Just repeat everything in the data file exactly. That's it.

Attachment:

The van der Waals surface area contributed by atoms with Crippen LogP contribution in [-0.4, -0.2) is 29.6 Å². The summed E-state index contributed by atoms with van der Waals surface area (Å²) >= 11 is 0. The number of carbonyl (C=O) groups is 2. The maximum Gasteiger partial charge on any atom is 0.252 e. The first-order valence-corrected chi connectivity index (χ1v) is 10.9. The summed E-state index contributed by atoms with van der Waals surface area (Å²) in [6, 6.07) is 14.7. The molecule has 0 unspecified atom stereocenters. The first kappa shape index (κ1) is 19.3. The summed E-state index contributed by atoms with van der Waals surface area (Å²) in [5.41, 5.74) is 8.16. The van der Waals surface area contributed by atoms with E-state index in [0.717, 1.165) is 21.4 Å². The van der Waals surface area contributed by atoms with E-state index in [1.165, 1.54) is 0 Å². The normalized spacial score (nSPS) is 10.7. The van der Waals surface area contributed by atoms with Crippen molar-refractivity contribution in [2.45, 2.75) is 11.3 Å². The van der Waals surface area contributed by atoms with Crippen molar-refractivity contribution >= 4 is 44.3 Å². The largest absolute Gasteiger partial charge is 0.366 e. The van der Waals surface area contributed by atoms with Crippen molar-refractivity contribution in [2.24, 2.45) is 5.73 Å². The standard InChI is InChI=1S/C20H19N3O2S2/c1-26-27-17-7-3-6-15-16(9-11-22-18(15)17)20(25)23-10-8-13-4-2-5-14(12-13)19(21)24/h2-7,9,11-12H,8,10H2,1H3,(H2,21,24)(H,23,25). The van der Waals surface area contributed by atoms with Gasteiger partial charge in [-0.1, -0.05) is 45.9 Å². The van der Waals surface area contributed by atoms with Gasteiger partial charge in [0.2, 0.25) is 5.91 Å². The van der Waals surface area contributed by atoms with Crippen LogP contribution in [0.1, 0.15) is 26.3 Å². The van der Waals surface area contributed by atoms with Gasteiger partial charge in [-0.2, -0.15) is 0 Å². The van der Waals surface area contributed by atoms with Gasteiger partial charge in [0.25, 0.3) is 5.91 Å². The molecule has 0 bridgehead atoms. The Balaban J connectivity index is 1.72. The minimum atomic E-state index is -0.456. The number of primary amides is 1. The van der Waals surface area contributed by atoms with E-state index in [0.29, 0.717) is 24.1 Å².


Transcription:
The van der Waals surface area contributed by atoms with Crippen LogP contribution in [-0.4, -0.2) is 29.6 Å². The summed E-state index contributed by atoms with van der Waals surface area (Å²) >= 11 is 0. The number of carbonyl (C=O) groups is 2. The maximum Gasteiger partial charge on any atom is 0.252 e. The first-order valence-corrected chi connectivity index (χ1v) is 10.9. The summed E-state index contributed by atoms with van der Waals surface area (Å²) in [6, 6.07) is 14.7. The molecule has 0 unspecified atom stereocenters. The first kappa shape index (κ1) is 19.3. The summed E-state index contributed by atoms with van der Waals surface area (Å²) in [5.41, 5.74) is 8.16. The van der Waals surface area contributed by atoms with E-state index in [0.717, 1.165) is 21.4 Å². The van der Waals surface area contributed by atoms with E-state index in [1.165, 1.54) is 0 Å². The normalized spacial score (nSPS) is 10.7. The van der Waals surface area contributed by atoms with Crippen molar-refractivity contribution in [2.45, 2.75) is 11.3 Å². The van der Waals surface area contributed by atoms with Crippen molar-refractivity contribution >= 4 is 44.3 Å². The largest absolute Gasteiger partial charge is 0.366 e. The van der Waals surface area contributed by atoms with Crippen molar-refractivity contribution in [2.24, 2.45) is 5.73 Å². The standard InChI is InChI=1S/C20H19N3O2S2/c1-26-27-17-7-3-6-15-16(9-11-22-18(15)17)20(25)23-10-8-13-4-2-5-14(12-13)19(21)24/h2-7,9,11-12H,8,10H2,1H3,(H2,21,24)(H,23,25). The van der Waals surface area contributed by atoms with Gasteiger partial charge in [-0.1, -0.05) is 45.9 Å². The van der Waals surface area contributed by atoms with Gasteiger partial charge in [0.2, 0.25) is 5.91 Å². The van der Waals surface area contributed by atoms with Crippen LogP contribution in [0.1, 0.15) is 26.3 Å². The van der Waals surface area contributed by atoms with Gasteiger partial charge in [-0.2, -0.15) is 0 Å². The van der Waals surface area contributed by atoms with Gasteiger partial charge in [0.25, 0.3) is 5.91 Å². The molecule has 0 bridgehead atoms. The Balaban J connectivity index is 1.72. The minimum atomic E-state index is -0.456. The number of primary amides is 1. The van der Waals surface area contributed by atoms with E-state index in [0.29, 0.717) is 24.1 Å².